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Glenn Reese
Glenn Reese
SENIOR PRODUCT MANAGER, MONITORING SOLUTIONS, DIGITALGLOBE, USA. Glenn joined DigitalGlobe in 2005 and is responsible for the strategy and vision of the Monitoring Series products and services. His familiarity with customer requirements and deep domain experience are valuable contributions to … More »

A look into Hurricane Sandy and the Moore, Oklahoma Tornado, USA – How DigitalGlobe quickly provides insight following global disasters and events

September 17th, 2013 by Glenn Reese

Rapid, comprehensive, global satellite coverage is an invaluable asset for responding to major disasters, including earthquakes, tsunamis, floods, tropical cyclones and fires. With five satellites orbiting the globe, DigitalGlobe owns and operates the World’s most agile constellation of high-resolution commercial earth imaging satellites, collects more than 2.5 million square kilometers every day and can revisit the same location daily. Expected to launch in 2014, WorldView-3 will further increase the capability of our constellation with its newly added super-spectral, shortwave infrared (SWIR) and cloud, aerosols, vapor, ice, snow (CAVIS) sensors.

DigitalGlobe’s FirstLook online subscription service for emergency managers and enterprise customers leverages our constellation and DigitalGlobe Cloud Service (DGCS) technology to provide fast, web-based access to pre- and post-event imagery of world events and disasters.   By analyzing the before and after images, DigitalGlobe enables first responders and people on the ground to see the full extent of the situation and effectively plan a course of action following major disasters and events. The collected imagery can be deeply integrated into customer workflows to reduce turnaround time and enable rapid decision making by providing subscription access and standardized data hosting. As we all know, when disaster strikes, there’s no time to waste, so getting this infrastructure set up in advance is critical to a quick response that can often help save lives.

For example, DigitalGlobe activated FirstLook to respond to Hurricane Sandy on October 28, 2012 at 12 p.m. EST, approximately 12 to18 hours before Hurricane Sandy made landfall. Early activation allowed for rapid collection and dissemination of pre- and post-event satellite imagery to first responders in the field, where it was needed most. In total, DigitalGlobe’s satellites collected 26,030 square kilometersof imagery (that’s more than the entire land area of New Jersey) in the hardest hit areas, including New York City, Long Island, and the New Jersey coastline (Figure 1).   While clouds played a major factor in the ability to collect quality imagery immediately after the event, FirstLook was able to collect and disseminate imagery showing the devastation along the New Jersey coast as soon as the skies cleared on October 31, 2012.

Hurricane Sandy Collection Coverage (Figure 1)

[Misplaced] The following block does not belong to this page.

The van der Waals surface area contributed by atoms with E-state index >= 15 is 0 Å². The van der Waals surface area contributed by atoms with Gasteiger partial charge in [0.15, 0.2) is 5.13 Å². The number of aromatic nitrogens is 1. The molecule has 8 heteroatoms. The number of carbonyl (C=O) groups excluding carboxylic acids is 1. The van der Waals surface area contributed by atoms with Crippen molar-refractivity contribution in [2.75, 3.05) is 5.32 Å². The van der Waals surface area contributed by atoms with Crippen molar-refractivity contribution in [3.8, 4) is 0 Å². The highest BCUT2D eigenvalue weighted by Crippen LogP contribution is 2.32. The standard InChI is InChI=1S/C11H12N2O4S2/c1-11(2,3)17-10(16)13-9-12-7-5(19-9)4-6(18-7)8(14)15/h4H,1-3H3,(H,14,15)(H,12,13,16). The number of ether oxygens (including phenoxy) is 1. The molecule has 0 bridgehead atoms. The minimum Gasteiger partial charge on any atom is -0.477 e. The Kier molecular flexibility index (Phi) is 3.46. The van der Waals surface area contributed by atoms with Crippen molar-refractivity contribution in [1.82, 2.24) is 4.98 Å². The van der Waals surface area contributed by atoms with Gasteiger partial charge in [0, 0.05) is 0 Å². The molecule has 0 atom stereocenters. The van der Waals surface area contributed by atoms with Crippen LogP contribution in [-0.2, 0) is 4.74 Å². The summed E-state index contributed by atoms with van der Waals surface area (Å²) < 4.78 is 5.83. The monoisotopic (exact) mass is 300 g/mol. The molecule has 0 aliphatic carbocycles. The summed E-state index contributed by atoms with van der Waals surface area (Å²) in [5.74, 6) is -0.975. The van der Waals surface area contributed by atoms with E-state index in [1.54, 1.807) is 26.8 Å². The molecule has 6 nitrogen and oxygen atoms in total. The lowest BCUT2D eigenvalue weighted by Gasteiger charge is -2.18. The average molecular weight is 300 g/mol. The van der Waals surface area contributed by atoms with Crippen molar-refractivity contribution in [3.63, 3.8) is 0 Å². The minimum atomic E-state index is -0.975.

To further enhance our insight provided to end users, FirstLook now has the additional capability of delivering annotated information derived from our imagery. By leveraging the power of crowdsourcing and machine learning, FirstLook is able to extract key features from the imagery, such as the worst-hit disaster areas, event locations, important landmarks, and other points of interest. FirstLook then converts this imagery into enhanced insight that can be disseminated and acted more rapidly than ever before.
As a second example, on the afternoon of May 20, 2013, an EF5 tornado swept through Moore, Oklahoma, inflicting significant damage. DigitalGlobe activated FirstLook and directed our satellites to collect imagery over Moore, even though airspace above the region was closed. As the world watched the aftermath of the disaster,  on May 22, DigitalGlobe satellites acquired and delivered cloud-free images to responding organizations and recovery teams. The FirstLook service continued to supply content throughout the duration of the response, delivering more than 13,000square kilometersof time-critical imagery during the first week of the event.

Moore, OK Collection Coverage – May 22-30, 3013 (Figure 2) 

In addition, further assessment of the extent of the tornado damage was made possible by analysis from DigitalGlobe’s Tomnod Crowdsourcing System (TCS). Hundreds of volunteers from all over the world viewed the imagery and identified destroyed buildings, downed trees and damaged roofs to help those affected by the storm. Each point of human analysis was fed into DigitalGlobe’s CrowdRank algorithm to identify areas of crowd consensus and ensure statistical reliability. Just hours after downlink, the imagery was completely analyzed and a comprehensive damage map was made available to first responders and people on the ground (Figure 2).

With unparalleled global coverage, simple delivery of high-resolution satellite data and immediate access to a network of human analysts, FirstLook enables rapid transformation of imagery into information and delivers insight into the hands of those who need it. Ultimately, DigitalGlobe’s team of analysts leverage FirstLook to respond to crisis events with speed and accuracy, and oftentimes are the only people that can supply actionable information helping our end users save time, resources and lives.

The FirstLook team will host a FirstLook: Be the First to Know webinar on Thursday, September 26 at 10 AM and 6 PM MDT.  Visit our Upcoming Webinars page on to register.  We encourage you to visit the FirstLook information page or contact us for more information to learn about DigitalGlobe’s vision to by 2020, be the indispensable source of information about our changing planet.

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